The COVID pandemic has brought into sharp relief humans’ complicated relationships with place and space. ‘Lockdown’ has separated many of us from the places and homes where we normally freely would visit or spend our time, along with the services and amenities on which we have come to rely, and the people we love who live there. For many, ‘home’ also became repurposed as an office, school and quarantine station.
During the height of restrictions, our homes may have devolved from being our castles to our prisons. These private places, which we normally associate with refuge, nesting and recovery, came to remind us that our surrounding public ‘third places’ were unsafe, and that we might be contaminated by the people, surfaces and air contained within those spaces.
Citizens of developed nations, so used to unfettered global travel and tourism, have found themselves unable to go anywhere — and sometimes marooned abroad and unable to get back home. In Australia, many have had an unwelcome taste of the ‘detention’ policies usually metered out to people who have arrived at Australia’s borders seeking asylum and refuge.
In July 2020, residents across nine of Melbourne’s high-rise public housing towers suddenly found themselves confined to their apartments, with police called in to prevent people from entering or exiting the buildings. Many of these residents had fled autocratic regimes to find a safe haven in Australia. They reported “feeling anxious, fearful and as if they were being ‘treated like criminals’”. A subsequent Victorian Ombudsman inquiry revealed that some residents were forced to sleep in their cars. Some ran out of food and supplies, “while others reportedly self-harmed”. This state-sanctioned intervention may re-open post-traumatic stress responses and be felt for a long time.
During COVID, people have been reminded of the healing power of contact with nature, and how important it is to spend time outdoors surrounded by trees and plants. Access to green space and opportunities to grow food and flowers has been shown to assist psychological healing for people seeking asylum – and has been critical to ensuring food security during COVID. During the pandemic, a great many people have relearned to treasure their access to public open spaces: to parks, playgrounds and piazzas. (In Indian cities, people suddenly could see blue sky.)
In 2019, I was privileged to work with the People and Parks Foundation on a program, Live Nature Wise, which highlights the importance of reconnecting people to green and blue spaces. As we learn to coexist with this virus, how can we improve and protect everyone’s access to nature?
The pandemic itself is thought to have stemmed from the impact of humans’ accelerating incursion into non-human habitat, and the interactions that occur between our species and others as we colonise their places. This is a good time in our civilisation, then, to explore humans’ relationship to place.
In their excellent discussion in ‘Re-placed’ – Reconsidering relationships with place and lessons from a pandemic.), Patrick Devine-Wright and his colleagues have identified a wide range of policy-relevant questions that COVID challenges us to explore. Some of these are listed below.
- How has the pandemic altered our relationships to ‘home’? In what new ways do people make and ‘unmake’ their sense of home (for example, reconfiguring it into a school and workplace) in the pandemic?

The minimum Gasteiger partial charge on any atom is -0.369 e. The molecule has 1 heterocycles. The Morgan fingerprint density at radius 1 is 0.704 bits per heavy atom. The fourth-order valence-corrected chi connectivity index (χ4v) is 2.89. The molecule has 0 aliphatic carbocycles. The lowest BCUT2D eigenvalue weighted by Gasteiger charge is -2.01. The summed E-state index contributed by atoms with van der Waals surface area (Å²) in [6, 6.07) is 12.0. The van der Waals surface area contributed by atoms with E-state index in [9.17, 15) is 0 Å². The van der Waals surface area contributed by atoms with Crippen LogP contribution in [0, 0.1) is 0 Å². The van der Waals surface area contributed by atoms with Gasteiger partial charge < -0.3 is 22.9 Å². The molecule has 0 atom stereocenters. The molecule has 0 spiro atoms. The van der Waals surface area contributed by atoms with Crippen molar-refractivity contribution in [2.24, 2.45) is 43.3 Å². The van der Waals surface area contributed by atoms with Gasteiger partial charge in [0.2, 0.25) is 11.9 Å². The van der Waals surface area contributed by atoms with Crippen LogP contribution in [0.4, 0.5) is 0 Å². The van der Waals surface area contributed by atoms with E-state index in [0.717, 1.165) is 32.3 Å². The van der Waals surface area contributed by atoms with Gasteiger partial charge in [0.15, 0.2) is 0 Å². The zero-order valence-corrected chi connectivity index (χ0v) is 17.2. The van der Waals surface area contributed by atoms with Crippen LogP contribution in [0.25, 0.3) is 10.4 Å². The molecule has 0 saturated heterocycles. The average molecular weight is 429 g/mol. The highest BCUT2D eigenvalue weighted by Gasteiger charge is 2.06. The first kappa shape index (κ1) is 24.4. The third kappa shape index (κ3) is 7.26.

- How might the pandemic be intensifying forms of inequality, precarious existence (crowding, safety, light, fresh air) and residential segregation? In what ways has it reinforced and/or contested existing geographies of privilege?
- In what ways has the pandemic displaced people from their homes and other meaningful places, both physically and psychologically, and who is more vulnerable to such displacement?
- How has the pandemic changed the design and planning of urban public spaces and what are the impacts of these design and policy changes for place experience?
- How are definitions, meanings (moral, political, legal) and uses of public space changing, and how do these impact on public behaviour?
- How are these changing meanings interacting with people’s ‘right to the city’ and fuelling the construction of a renewed conception of “the good citizen”?
- What are the consequences of extended periods of home confinement on health and wellbeing, particularly for children and vulnerable adults?
- How has the pandemic, and associated lockdowns, altered discourse and behaviour in relation to recreation and residency, specifically between urban and rural areas and new norms of teleworking? Could this lead to new norms that positively respond to the climate emergency?
- How does the blocking of sensory input during the pandemic due to a lockdown, forced immobility, and virtual social encounters affect our experience of place and the meanings assigned to places?
I invite you to reflect on these questions throughout this series as I explore research that unpacks ‘sense of place’.
Building on a location’s deep ‘sense of place’ will require us to acknowledge and incorporate how different peoples forge their identity through their interaction with that place, and how people form deep cognitive, emotional, cultural, and spiritual bonds with that place. I will conclude with a question: is our free-market, colonial, greenfield developer society willing or able to acknowledge people’s emotional dimensions to place?
 Devine-Wright, P., et al. (2020). ‘Re-placed’ – Reconsidering relationships with place and lessons from a pandemic. Journal of environmental psychology 72. Available: https://doi.org/10.1016/j.jenvp.2020.101514